Reliance Industries Ltd, or RIL, has declared earnings of Rs105 a share for fiscal 2008 that ended 31 March, Rs1.48 higher than consensus estimates. When a stock reports earnings each quarter, the analysts who follow that stock will each have their own earnings estimate for the company’s quarterly results. The average of all these forecasts is known as the consensus estimate.
RIL’s revenue as well as operating profit growth in the March quarter were higher than for the full year. While year-on-year revenue growth in the March quarter was 32% and growth in operating profits was 19%, for fiscal 2008 as a whole, the rise in revenues was 18%, which was also the operating profit growth. Operating profit is revenue from a firm’s regular activities less costs and expenses and before income deductions.
Growth in the refining segment, which accounted for 63% of gross turnover in fiscal 2008, was driven by revenues, with a 36% rise due to significantly higher product prices. In volume terms, too, exports of refined products were much higher than in the same period the previous year.
The company’s gross refining margin was at $15.5 (around Rs618) per barrel against $15.4 per barrel in the preceding quarter. Interestingly, it maintained gross refining margins despite Singapore refining margins falling from $7.7 a barrel in the December quarter to $7 a barrel in the March quarter.
The refining segment’s earnings before interest and tax, however, increased by 25%, well below the fiscal 2008 rate of growth of 34%. It was because earnings before interest and taxes, or Ebit, margins for the segment in the fourth quarter were 9.9%, compared with 10.3% for the entire year.
Margins in its petrochemicals business continued to remain under pressure because of higher feedstock prices. While segment revenue rose 12% during the quarter, segment earnings before interest and tax increased by just 6%. Duty reduction on polyester, PTA (purified terephthalic acid) and MEG (monoethylene glycol) hurt the company, with segment Ebit margin falling from 14% in the third quarter to 10.4% in the fourth. Production volumes, however, were higher by 4-10% in the various petrochemical businesses.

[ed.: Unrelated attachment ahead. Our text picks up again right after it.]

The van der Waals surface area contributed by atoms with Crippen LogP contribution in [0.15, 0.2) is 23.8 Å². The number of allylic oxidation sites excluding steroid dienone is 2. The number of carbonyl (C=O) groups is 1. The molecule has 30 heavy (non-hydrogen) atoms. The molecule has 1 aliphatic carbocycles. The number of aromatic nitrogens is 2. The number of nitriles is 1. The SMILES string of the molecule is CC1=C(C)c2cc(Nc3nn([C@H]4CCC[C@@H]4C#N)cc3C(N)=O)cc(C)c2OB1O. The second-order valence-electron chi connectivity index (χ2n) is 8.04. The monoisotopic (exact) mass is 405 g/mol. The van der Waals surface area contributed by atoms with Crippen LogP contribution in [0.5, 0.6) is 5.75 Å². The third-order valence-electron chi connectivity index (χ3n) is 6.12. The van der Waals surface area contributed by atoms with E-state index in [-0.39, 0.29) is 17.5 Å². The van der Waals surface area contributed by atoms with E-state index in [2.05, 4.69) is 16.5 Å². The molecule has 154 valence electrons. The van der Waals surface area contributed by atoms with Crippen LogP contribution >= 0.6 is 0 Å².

Looking ahead, the main driver will be production from KG-D6 field off India’s east coast, which is expected to commence production this fiscal and double India’s gas production in financial year 2010. The acceleration of the exploration programme by using additional rigs this year is another positive.
The commissioning of the Reliance Petroleum Ltd refinery will also be a trigger. In other words, strong volume growth will buttress RIL’s earnings.
At consensus estimates of Rs121.87 for fiscal 2009, the stock trades at a forward price-earnings multiple of 21.6. However, earnings per share for 2007-08 was higher by 26.8% after adjusting for exceptions.
Satyam Computer: squeezed on margins
Satyam Computer Services Ltd’s March quarter results are far superior to all of its peers in the large-cap space. The company has beaten its peers in terms of revenue growth for most of the year, but, in the March quarter, it did well on the profit growth front as well. On a year-on-year basis, revenues grew 35.8% and operating profit rose by 36.8%. In comparison, Infosys Technologies Ltd’s revenues grew by 20% and profit grew by 25.6%.
In the previous three quarters, Satyam had beaten Infosys handsomely in terms of revenue growth, but its profit growth was either the same or lower because of margin pressure.
For the year as a whole, Satyam’s revenues grew by 30.7%, but operating profit rose just 20.2% as margins fell by nearly 200 basis points. Infosys’ revenues grew at a much lower rate of 20.1%, but it maintained margins and profit also grew at almost the same rate.
The sharp drop in Satyam’s margins last year is perplexing. Its volume growth has been much higher than peers, the increase in its billing rates has also been among the highest, utilization rates have been increased the most, there has been a large shift in work offshore and subsidiary companies have done much better. True, the rupee appreciated by about 11% last year but, that was true for the whole industry.
The only explanation seems to be Satyam’s higher-than-industry salary increases. The company’s employee costs are already at a relatively high level, and the higher-than-average wage hikes seems to be worsening matters. Apart from the wage hikes, Satyam has also introduced other monetary benefits such as staggered cash bonuses and restricted stock units.
All this has helped contain attrition, but it has also resulted in employee costs rising to as much as 62.1% of revenues (59.5% last year). Infosys’ staff costs stood at 53% of revenues last fiscal.
Satyam plans to increase wages at rates that are slightly higher than industry even in fiscal 2009 and expects margins to fall by about 50 basis points as a result. Note that utilization rates excluding trainees reached exceptionally high levels of 83% last year. It’s likely that this may come down and put pressure on margins.
But, if the last few quarters are any indication, revenue growth is likely to be higher-than-industry for another year. The guidance estimates for the year are not much higher than that of Infosys, after adjusting for the impact of acquisitions, but it won’t be surprising if Satyam end the year with a much higher growth rate.
At the beginning of the last fiscal it had said revenues will grow by 30% in dollar terms, but ended the year with 46% growth. The high revenue growth has excited the markets, leading to strong outperformance by the stock.
A year ago, Satyam traded at a 25% discount to Infosys’ trailing price-earnings multiple—this has halved to about 12%, thanks to superior revenue growth. But, if margin pressure continues like it did last fiscal, the markets may do a rethink on Satyam’s valuations.
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